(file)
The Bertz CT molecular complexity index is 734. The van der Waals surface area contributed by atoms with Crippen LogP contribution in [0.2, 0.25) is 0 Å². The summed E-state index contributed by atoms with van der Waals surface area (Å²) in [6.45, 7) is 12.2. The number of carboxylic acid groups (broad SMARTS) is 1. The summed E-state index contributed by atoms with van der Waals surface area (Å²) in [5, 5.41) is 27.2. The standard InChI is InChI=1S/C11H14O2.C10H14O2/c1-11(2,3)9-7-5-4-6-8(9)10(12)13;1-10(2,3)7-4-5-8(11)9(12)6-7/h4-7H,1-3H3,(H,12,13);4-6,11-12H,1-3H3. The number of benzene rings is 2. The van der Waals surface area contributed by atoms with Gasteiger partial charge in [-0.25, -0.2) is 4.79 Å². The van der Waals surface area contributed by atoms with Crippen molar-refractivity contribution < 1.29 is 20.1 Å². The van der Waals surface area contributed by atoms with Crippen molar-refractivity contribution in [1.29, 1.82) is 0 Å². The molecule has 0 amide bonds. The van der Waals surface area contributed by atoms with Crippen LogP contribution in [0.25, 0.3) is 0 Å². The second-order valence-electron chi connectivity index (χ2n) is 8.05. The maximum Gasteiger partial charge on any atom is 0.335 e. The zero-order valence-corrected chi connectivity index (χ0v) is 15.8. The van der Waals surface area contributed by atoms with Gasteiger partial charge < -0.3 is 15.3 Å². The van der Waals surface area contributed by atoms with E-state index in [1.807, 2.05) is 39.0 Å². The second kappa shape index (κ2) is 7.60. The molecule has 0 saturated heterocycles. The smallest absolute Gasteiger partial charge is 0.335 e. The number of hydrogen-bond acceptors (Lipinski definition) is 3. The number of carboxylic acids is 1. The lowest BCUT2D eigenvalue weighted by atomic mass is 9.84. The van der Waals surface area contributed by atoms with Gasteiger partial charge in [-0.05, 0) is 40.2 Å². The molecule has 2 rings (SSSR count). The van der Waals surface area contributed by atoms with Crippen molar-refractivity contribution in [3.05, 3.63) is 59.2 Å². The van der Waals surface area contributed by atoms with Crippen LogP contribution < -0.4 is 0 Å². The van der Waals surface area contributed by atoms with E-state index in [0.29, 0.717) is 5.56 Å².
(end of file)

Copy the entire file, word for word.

The Bertz CT molecular complexity index is 734. The van der Waals surface area contributed by atoms with Crippen LogP contribution in [0.2, 0.25) is 0 Å². The summed E-state index contributed by atoms with van der Waals surface area (Å²) in [6.45, 7) is 12.2. The number of carboxylic acid groups (broad SMARTS) is 1. The summed E-state index contributed by atoms with van der Waals surface area (Å²) in [5, 5.41) is 27.2. The standard InChI is InChI=1S/C11H14O2.C10H14O2/c1-11(2,3)9-7-5-4-6-8(9)10(12)13;1-10(2,3)7-4-5-8(11)9(12)6-7/h4-7H,1-3H3,(H,12,13);4-6,11-12H,1-3H3. The number of benzene rings is 2. The van der Waals surface area contributed by atoms with Gasteiger partial charge in [-0.25, -0.2) is 4.79 Å². The van der Waals surface area contributed by atoms with Crippen molar-refractivity contribution < 1.29 is 20.1 Å². The van der Waals surface area contributed by atoms with Crippen molar-refractivity contribution in [1.29, 1.82) is 0 Å². The molecule has 0 amide bonds. The van der Waals surface area contributed by atoms with Crippen LogP contribution in [0.25, 0.3) is 0 Å². The second-order valence-electron chi connectivity index (χ2n) is 8.05. The maximum Gasteiger partial charge on any atom is 0.335 e. The zero-order valence-corrected chi connectivity index (χ0v) is 15.8. The van der Waals surface area contributed by atoms with Gasteiger partial charge < -0.3 is 15.3 Å². The van der Waals surface area contributed by atoms with E-state index in [1.807, 2.05) is 39.0 Å². The second kappa shape index (κ2) is 7.60. The molecule has 0 saturated heterocycles. The smallest absolute Gasteiger partial charge is 0.335 e. The number of hydrogen-bond acceptors (Lipinski definition) is 3. The number of carboxylic acids is 1. The lowest BCUT2D eigenvalue weighted by atomic mass is 9.84. The van der Waals surface area contributed by atoms with Gasteiger partial charge in [-0.05, 0) is 40.2 Å². The molecule has 2 rings (SSSR count). The van der Waals surface area contributed by atoms with Crippen molar-refractivity contribution in [3.05, 3.63) is 59.2 Å². The van der Waals surface area contributed by atoms with Crippen LogP contribution < -0.4 is 0 Å². The van der Waals surface area contributed by atoms with E-state index in [0.29, 0.717) is 5.56 Å².